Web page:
Internet meme as meaningful discourse: towards a theory of multiparticipant popular online content
(Maria Curie-Sklodowska University in Lublin, Poland)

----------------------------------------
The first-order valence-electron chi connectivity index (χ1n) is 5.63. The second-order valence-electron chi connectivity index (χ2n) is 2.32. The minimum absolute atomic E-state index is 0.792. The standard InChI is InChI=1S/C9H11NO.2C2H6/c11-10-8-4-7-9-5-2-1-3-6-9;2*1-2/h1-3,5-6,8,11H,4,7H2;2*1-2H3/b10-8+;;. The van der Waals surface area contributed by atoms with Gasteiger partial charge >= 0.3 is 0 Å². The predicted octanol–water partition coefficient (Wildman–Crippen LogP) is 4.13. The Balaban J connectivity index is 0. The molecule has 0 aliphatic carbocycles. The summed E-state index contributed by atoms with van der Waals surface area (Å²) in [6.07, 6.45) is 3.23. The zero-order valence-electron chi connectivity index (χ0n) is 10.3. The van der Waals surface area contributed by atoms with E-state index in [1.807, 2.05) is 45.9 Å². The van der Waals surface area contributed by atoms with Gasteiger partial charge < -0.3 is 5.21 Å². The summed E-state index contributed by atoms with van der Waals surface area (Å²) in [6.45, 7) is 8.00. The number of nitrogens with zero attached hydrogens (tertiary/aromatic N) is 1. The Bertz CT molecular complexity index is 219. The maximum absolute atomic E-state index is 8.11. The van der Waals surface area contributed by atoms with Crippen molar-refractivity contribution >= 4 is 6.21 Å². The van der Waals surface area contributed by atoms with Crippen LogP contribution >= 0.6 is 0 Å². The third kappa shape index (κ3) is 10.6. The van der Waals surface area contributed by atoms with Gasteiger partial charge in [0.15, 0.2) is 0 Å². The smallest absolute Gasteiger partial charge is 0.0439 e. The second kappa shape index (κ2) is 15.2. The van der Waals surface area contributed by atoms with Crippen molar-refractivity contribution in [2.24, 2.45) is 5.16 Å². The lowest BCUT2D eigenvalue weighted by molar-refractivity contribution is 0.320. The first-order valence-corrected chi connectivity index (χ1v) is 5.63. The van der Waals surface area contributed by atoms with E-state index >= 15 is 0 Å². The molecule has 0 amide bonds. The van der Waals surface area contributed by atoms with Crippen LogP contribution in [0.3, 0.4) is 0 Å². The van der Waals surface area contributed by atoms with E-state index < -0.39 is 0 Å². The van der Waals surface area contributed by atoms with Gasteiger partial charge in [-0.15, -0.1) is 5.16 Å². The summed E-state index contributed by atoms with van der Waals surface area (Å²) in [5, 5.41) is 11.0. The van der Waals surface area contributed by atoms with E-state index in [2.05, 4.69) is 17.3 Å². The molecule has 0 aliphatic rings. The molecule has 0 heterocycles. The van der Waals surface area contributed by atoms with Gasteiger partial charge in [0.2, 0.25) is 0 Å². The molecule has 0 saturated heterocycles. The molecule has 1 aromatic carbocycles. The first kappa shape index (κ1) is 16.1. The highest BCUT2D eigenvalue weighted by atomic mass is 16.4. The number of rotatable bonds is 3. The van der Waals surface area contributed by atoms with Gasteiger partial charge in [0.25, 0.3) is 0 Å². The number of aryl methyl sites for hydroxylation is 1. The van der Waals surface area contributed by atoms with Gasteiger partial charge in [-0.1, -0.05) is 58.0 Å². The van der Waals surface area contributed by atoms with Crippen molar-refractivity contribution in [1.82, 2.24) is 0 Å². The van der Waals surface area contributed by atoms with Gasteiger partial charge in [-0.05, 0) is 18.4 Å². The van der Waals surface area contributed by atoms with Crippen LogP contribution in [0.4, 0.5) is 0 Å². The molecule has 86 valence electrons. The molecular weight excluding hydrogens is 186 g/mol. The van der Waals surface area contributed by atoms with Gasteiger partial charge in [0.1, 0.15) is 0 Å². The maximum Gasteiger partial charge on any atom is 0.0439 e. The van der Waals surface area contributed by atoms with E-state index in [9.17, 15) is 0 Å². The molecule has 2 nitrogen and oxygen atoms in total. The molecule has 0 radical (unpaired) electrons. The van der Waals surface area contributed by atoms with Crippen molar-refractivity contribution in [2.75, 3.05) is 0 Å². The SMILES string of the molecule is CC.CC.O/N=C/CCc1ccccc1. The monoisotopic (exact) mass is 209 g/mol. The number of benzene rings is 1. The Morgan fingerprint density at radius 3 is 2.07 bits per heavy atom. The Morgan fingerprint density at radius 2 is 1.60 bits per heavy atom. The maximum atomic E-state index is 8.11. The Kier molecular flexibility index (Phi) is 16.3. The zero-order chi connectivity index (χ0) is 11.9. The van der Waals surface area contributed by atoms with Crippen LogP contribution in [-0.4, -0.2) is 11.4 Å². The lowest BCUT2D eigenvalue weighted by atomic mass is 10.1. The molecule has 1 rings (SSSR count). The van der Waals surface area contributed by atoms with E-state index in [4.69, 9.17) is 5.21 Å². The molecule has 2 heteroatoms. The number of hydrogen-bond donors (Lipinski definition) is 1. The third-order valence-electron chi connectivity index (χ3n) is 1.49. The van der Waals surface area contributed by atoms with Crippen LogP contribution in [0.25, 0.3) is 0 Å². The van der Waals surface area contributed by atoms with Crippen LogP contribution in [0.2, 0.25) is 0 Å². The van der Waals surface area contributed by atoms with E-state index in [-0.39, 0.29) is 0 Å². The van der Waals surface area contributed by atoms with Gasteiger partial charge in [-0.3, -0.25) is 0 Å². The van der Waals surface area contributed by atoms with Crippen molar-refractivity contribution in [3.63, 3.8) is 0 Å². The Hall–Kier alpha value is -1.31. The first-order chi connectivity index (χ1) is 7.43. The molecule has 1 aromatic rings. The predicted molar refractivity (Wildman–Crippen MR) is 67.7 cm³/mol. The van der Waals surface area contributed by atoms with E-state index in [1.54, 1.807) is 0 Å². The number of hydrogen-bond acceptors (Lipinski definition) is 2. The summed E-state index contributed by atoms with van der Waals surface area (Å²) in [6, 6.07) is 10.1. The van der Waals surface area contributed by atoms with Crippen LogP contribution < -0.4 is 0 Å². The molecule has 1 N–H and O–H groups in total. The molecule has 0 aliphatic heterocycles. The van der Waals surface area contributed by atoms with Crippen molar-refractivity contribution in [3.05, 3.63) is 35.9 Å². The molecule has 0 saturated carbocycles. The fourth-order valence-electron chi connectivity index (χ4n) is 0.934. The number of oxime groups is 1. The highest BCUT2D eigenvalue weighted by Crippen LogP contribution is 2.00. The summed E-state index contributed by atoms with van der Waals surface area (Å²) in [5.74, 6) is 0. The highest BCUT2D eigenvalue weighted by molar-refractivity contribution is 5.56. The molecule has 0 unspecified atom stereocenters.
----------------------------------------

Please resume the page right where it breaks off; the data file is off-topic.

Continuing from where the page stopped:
ABSTRACT: Departing from the cultural studies semiotic approach, this chapter seeks to analytically reviews shifts in roles of media users given increasingly participation-oriented media tools. Drawing upon the re-interpretation of Stuart Hall’s seminal encoding/decoding model of communication, the author proposes a theoretical concept of internet meme perceived as multiparticipant popular online content combining modalities of traditional (vertical and cultutre industry-orginated) and new (horizontal and peer-reproduced) modalities of media production and consumption. The author problematizes this concept by recontextualizing several aspects of Hall’s theory: 1) theoretical appropration of four stages of Hall’s “chain of discourse” (messages’ production, circulation, use, reproduction) to a new – highly converged – media environment; 2) ambiguous status of internet meme’s authorship; 3) new contexts for analyzing internet memes, including: online pop-culture modalities, different strategies of “old” and “new” culture industries, Intellectual Property Rights policies.